Event A played in Zielona Gora, Poland: Hard indoor
Pool A—Russia, Poland, Denmark,
Pool B—Ukraine Estonia Bulgaria Sweden
Event B played in Bath, GB: Hard indoor
Pool A—Great Britain, Hungary, Greece, Slovenia
Pool B— Serbia Croatia Turkey Georgia
GB’s schedule: all played at 4.30pm
Wednesday 6 February: GB vs Slovenia
Thursday 7 February: GB vs Greece
Friday 8 February: GB vs Hungary
Saturday 9 February: winners from each Pool compete for place in Play-offs
Meanwhile, around the world…
Some of the biggest names in women’s tennis will take part in World Group action on Friday/Saturday, 9-10 February, including 13 top-30 players, and three former No1s.
Winners advance to semi-finals in April, with guarantee of place in the top-tier for 2020.
Czech Rep vs Romania
Venue: Ostravar, Czech; Hard indoor
Czech Republic Karolina Pliskova, Katerina Siniakova, Marketa Vondrousova, Barbora Krejcikova
Romania Simona Halep, Mihaela Buzarnescu, Irina-Camelia Begu, Ana Bogdan, Monica Niculescu
Belgium vs France
Venue: Liège, Belgium; Hard indoor
Belgium Elise Mertens, Alison Van Uytvanck, Kirsten Flipkens, Ysaline Bonaventure
France Caroline Garcia, Kristina Mladenovic, Alize Cornet, Pauline Parmentier, Fiona Ferro
Germany vs Belarus
Venue: Braunschweig, Germany; Hard indoor
Germany Andrea Petkovic, Tatjana Maria, Mona Barthel, Laura Siegemund, Anna-Lena Groenefeld
Belarus Aryna Sabalenka, Aliaksandra Sasnovich, Victoria Azarenka, Vera Lapko, Lidziya Marozava
USA vs Australia
Venue: Asheville, USA; Hard indoor
USA Madison Keys, Danielle Collins, Sofia Kenin, Nicole Melichar
Australia Ashleigh Barty, Daria Gavrilova, Priscilla Hon, Kimberly Birrell, Astra Sharma
The four winning nations from World Group II and the four losing World Group I nations will play the World Group play-offs on 20-21 April. The four losing World Group II nations and the promoted nations from Zone Group I events will compete in the World Group II play-offs, also on 20-21 April.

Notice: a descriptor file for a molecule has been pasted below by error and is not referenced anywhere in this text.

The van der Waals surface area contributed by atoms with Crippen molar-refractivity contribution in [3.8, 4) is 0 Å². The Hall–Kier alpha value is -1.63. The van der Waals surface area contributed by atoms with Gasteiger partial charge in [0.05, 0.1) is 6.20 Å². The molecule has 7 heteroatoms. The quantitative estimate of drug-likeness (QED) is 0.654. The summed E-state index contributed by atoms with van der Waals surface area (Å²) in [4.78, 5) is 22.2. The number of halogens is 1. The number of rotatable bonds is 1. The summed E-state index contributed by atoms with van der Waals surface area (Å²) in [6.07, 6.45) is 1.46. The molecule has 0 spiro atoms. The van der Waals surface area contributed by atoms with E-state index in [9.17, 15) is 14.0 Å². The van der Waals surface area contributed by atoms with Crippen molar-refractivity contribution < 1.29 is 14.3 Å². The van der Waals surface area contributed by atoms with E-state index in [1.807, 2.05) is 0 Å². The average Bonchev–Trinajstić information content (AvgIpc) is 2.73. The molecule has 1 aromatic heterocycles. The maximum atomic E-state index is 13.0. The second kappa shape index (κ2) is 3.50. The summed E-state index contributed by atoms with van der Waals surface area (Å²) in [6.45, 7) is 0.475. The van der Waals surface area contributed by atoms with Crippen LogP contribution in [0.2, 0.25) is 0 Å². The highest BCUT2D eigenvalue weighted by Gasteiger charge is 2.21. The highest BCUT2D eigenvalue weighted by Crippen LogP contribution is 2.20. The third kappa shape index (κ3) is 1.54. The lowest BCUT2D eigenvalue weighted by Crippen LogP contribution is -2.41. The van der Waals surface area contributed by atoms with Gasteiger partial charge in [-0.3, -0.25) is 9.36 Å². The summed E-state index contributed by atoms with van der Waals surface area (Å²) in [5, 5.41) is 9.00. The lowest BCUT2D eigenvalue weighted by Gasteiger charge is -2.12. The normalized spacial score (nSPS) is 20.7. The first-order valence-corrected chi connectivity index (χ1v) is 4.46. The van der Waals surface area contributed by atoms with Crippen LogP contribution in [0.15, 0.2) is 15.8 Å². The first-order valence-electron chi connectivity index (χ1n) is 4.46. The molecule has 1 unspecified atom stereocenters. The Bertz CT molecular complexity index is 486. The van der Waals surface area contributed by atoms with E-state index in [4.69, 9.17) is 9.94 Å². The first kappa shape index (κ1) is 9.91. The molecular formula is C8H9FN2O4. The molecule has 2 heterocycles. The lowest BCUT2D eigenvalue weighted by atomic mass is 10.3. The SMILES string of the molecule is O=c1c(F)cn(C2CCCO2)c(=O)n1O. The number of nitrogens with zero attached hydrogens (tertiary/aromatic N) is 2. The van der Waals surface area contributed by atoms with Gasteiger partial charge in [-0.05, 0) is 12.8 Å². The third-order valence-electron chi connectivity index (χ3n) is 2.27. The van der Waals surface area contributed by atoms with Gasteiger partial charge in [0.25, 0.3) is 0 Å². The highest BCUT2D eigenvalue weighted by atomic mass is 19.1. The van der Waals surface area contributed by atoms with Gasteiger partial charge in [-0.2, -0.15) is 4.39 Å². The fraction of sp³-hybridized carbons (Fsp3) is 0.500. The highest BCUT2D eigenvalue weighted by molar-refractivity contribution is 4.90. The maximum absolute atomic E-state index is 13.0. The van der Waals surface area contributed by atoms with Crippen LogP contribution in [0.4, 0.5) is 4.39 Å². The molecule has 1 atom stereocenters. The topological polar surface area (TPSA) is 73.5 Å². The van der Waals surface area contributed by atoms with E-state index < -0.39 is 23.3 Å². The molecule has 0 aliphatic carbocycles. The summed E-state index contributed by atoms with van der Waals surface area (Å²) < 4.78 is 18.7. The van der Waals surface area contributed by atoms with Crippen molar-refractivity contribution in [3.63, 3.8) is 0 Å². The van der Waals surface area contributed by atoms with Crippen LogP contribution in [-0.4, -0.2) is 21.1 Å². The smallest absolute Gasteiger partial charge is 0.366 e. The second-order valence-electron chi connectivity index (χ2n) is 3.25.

Switzerland vs Italy
Venue: Biel, Switz; Hard indoor
Switzerland Belinda Bencic, Stefanie Voegele, Viktorija Golubic, Timea Bacsinszky, Jil Teichmann
Italy Camila Giorgi, Sara Errani, Martina Trevisan, Jasmine Paolini, Deborah Chiesa
Latvia vs Slovakia
Venue: Riga, Latvia; Hard indoor
Latvia Anastasija Sevastova, Jelena Ostapenko, Diana Marcinkevica, Daniela Vismane, Patricija Spaka
Slovakia Dominika Cibulkova, Viktoria Kuzmova, Anna Karolina Schmiedlova, Magdalena Rybarikova, Rebecca Sramkova
Japan vs Spain
Venue: Kita-kyushu, Japan; Hard indoor
Japan Nao Hibino, Misaki Doi, Kurumi Nara, Miyu Kato, Makoto Ninomiya
Spain Sara Sorribes Tormo, Aliona Bolsova Zadoinov, Georgina Garcia-Perez, Silvia Soler-Espinosa, Maria Jose Martinez Sanchez
Netherlands vs Canada
Venue: s-Hertogenbosch, Neth; Hard indoor
Netherlands Arantxa Rus, Richel Hogenkamp, Bibiane Schoofs, Demi Schuurs
Canada Bianca Andreescu, Rebecca Marino, Francoise Abanda, Gabriela Dabrowski